Arthur Morton .... orchestrator (uncredited)
Paul Neal .... music mixer (uncredited)
Murray Spivack .... music mixer (uncredited)
 
Other crew
Teresa Brachetto .... script supervisor (uncredited)
May Morris .... research assistant (uncredited)
Frances C. Richardson .... research director (uncredited)
 

Production CompaniesDistributors
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Additional Details

Also Known As:
Runtime:
98 min
Country:
Language:
Aspect Ratio:
1.37 : 1 See more »
Sound Mix:
Mono (Western Electric Recording)
Certification:
Argentina:13 | Australia:PG | Finland:K-16 | UK:PG (DVD rating) | UK:A (original rating) | USA:Approved (PCA #10940)

Did You Know?

Trivia:
According to Wade Williams in "Biography: Alice Faye: The Star Next Door" (1996), when Alice Faye saw a rough cut of the film and realized that Otto Preminger's editing had diminished the impact of her performance in favor of newcomer Linda Darnell, she got up from the screening, drove off the 20th Century Fox lot, threw her dressing room key to the security guard, and vowed never to work for the studio again.See more »
Goofs:
Factual errors: Among the works listed on the church reader board for June Mills's upcoming organ recital are a Stabat Mater by Beethoven and a Requiem by Brahms. Beethoven never wrote a Stabat Mater, and the only Requiem by Brahms is a massive choral work, highly unlikely to be played as an organ solo.See more »
Quotes:
[repeated line]
Mark Judd:You gave her the watch.
See more »
Movie Connections:
Soundtrack:
PaducahSee more »

FAQ

This FAQ is empty. Add the first question.
40 out of 47 people found the following review useful.
This should be a hotly pursued video, 3 June 2004
Author: yardbirdsraveup from Connecticut

There is so much to say about the way Otto Preminger directs a movie. His previous success, "Laura" (1944), was a blockbuster, but lacked the murky influence of film noir that was so popular during this time. Sure there was some film noir technique employed in "Laura", but not enough. However, "Laura" still holds it's own even by today's standards and the media, along with the marketing people, have done us all a favor (this time!!!) in keeping this classic alive and popular.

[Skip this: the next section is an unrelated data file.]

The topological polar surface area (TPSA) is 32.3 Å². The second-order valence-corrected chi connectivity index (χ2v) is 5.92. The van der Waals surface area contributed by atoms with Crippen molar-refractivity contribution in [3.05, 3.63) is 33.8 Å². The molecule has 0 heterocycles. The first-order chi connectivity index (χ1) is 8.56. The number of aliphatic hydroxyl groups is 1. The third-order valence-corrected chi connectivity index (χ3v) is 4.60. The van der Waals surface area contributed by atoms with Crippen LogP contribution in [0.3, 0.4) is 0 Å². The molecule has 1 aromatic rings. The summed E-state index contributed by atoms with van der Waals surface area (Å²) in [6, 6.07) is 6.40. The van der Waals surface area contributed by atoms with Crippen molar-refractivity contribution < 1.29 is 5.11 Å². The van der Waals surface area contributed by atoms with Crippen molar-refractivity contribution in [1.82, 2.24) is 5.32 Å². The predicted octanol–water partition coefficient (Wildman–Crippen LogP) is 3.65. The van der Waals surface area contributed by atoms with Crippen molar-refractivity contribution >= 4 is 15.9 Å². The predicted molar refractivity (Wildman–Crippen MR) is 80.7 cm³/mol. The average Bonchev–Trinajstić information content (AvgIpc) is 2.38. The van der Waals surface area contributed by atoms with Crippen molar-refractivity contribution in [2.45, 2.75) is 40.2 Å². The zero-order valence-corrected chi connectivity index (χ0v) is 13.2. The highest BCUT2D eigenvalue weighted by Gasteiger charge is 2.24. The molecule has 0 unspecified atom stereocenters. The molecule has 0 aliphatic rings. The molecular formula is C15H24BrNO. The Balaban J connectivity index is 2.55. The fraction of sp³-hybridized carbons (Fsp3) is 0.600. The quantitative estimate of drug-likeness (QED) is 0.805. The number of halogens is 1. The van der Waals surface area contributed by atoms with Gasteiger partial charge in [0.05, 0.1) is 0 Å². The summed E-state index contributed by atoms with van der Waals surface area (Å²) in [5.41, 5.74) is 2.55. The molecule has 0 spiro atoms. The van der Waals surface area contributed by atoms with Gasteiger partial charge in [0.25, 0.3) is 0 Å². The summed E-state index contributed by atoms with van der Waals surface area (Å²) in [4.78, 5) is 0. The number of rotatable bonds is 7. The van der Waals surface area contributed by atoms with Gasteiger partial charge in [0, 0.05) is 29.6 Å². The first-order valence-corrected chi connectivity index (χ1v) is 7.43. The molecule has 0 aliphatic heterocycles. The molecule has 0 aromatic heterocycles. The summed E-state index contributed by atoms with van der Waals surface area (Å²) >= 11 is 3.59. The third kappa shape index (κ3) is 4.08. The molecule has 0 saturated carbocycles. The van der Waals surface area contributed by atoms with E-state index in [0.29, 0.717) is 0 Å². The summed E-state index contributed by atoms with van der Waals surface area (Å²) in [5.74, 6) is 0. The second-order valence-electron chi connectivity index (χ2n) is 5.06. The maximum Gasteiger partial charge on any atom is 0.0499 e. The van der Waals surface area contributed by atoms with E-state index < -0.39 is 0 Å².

Needless to say, "Fallen Angel" redeems Preminger's ability to present a film in the classic noir of it's time and because of this is competitive with Billy Wilder's "Lost Weekend" (1945) and "Double Indemnity" (1944), both huge successes with audiences. But what about "Fallen Angel"?

Despite the cinematography and the super cast, "Fallen Angel" went to the chopping block via the critics. The critics rated this film as mediocre and audiences stayed away. Alice Faye, in her only dramatic role, left the movies in disgust partly because of what the critics did to this film. Why?

From beginning to end, the viewer is treated to some of the best cinematography that this art form had to offer. The way sluttish Linda Darnell is depicted before the camera is a treat for the eye and enhances her sexuality. The way Percy Kilbride is smitten with Darnell throughout the movie, up to the climax is an essential link to the continuity of the movie as well as with the novel by Marty Holland. The way Charles Bickford sits behind the lunch counter, slowly sipping his coffee sending a message to the viewer that something deep inside him is simmering, ready to explode. We all know that Bickford, along with Kilbride, Dana Andrews and Bruce Cabot all are victims to the whims of the dark Darnell.

And the way the blonde, good and virtuous Faye is contrasted with the dark, bad and selfish Darnell is more proof that this film should be marketed for the masses. The plot is strong, the camera work of Joseph LaShelle and, especially the film direction by Preminger rates this movie as one of the best of it's time.

Yes, this film rates up there with "Laura", "Double Indemnity" and "The Lost Weekend"; all three super classics from this era and available on VHS and DVD. Why not "Fallen Angel"?

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Did anyone else think.... (SPOILER) ivn0716